COURSE CONTENT AND AIMS
“How fast was Usain Bolt travelling at the moment he broke the 100m record?” “Why does the mysterious yet beautiful Golden Ratio appear so frequently in nature?” “Is it worth playing the national lottery?” Questions such as these can be investigated thanks to the imaginations of inquisitive minds throughout centuries. As well as being arguably an art form in its own right, Mathematics equips us with the tools to explore the world around us and enables us to use problem-solving skills to streamline our modern technological lifestyle. Number theory, for example, and the study of prime numbers, although an endeavour from antiquity, serves as the basis of modern cryptography, which helps to secure your financial transactions and keeps the country safe from cyber-threats.
On our A level Mathematics course, you will learn much of the foundational theory behind principal areas of the subject. In the Pure Mathematics module, this will include algebra, trigonometry, calculus and geometry. A focus on modelling in the new Edexcel specification allows you to explore these concepts in a practical context, allowing you to see how, for example, functions can be used in manufacturing to maximise profit or minimise waste. You will also develop your skills in investigating mathematical patterns in certain phenomena, and presenting rigorous mathematical arguments in their favour.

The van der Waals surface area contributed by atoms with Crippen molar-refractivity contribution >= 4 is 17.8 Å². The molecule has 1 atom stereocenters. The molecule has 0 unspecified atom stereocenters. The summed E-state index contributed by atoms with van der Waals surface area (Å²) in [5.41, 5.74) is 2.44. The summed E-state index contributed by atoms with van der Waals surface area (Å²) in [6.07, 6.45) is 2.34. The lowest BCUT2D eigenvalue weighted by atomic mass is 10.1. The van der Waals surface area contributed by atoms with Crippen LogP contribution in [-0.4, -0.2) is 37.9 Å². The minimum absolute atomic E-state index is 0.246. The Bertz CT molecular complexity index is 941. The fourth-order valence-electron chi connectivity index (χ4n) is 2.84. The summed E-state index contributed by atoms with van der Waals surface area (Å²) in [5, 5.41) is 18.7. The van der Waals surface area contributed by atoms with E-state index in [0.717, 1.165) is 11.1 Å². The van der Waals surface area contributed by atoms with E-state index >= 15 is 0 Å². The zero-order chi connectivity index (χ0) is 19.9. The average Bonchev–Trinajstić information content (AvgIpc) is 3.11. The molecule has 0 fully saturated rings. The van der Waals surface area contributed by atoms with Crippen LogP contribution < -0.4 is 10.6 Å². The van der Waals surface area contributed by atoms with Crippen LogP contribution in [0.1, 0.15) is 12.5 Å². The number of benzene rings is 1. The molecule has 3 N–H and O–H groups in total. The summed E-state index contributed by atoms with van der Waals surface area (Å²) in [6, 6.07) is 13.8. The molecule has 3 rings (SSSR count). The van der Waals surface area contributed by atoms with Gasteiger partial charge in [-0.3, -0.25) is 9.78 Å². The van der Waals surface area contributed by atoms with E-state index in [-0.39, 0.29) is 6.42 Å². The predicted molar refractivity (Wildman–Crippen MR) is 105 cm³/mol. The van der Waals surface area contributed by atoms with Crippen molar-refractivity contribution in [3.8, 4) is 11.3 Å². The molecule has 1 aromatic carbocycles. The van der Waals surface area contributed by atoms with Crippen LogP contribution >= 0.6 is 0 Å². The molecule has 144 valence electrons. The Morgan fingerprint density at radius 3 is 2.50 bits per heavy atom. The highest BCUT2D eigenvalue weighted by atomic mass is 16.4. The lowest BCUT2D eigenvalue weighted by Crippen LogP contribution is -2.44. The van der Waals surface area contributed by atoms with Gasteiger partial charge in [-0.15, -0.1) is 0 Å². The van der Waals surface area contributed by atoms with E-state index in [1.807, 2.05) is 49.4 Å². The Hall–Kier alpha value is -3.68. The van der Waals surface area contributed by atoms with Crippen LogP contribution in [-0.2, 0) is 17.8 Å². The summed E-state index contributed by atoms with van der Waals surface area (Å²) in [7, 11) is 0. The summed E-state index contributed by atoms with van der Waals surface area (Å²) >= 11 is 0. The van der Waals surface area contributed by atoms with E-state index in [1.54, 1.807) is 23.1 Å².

The Applied Mathematics aspect of the course consists of two parts. In the Statistics module, you will see how probability theory can be used to make educated predictions about future events, and how hypothesis testing can be used to improve industry standards. The Mechanics module, which has a focus on using mathematical modelling to describe objects in motion, has great utility in conjunction with a Physics A level. It is also suitable for students wishing to pursue a Higher Education course in Engineering or a related subject.
Mathematical ability is very highly regarded by both universities and employers.
An A level in Maths is essential for many degree courses (such as physics, engineering and, of course, mathematics itself) and is highly desirable in a wide range of subjects such as chemistry, natural sciences, architecture, computing and economics.
There is a national shortage of mathematicians, and employment prospects are good.
This course will be assessed over three papers, each representing one third of the overall grade, all of which have to be sat in the same academic year.
Papers 1 and 2: (Pure Mathematics 1 and 2) will assess proof, algebra and functions, coordinate geometry, sequences and series, trigonometry, exponentials and logarithms, calculus, vectors and numerical methods.
Paper 3: (Statistics and Mechanics) is in two sections. In the Statistics section students will be assessed on statistical sampling, data presentation and interpretation, probability, statistical distribution and hypothesis testing. In the Mechanics section students will be assessed on quantities and units in mechanics, kinematics, forces and Newton’s laws and moments.
For admission to A level Mathematics, our usual minimum requirements are:
- Students wishing to study Science or Maths at A level will need to achieve a grade 7.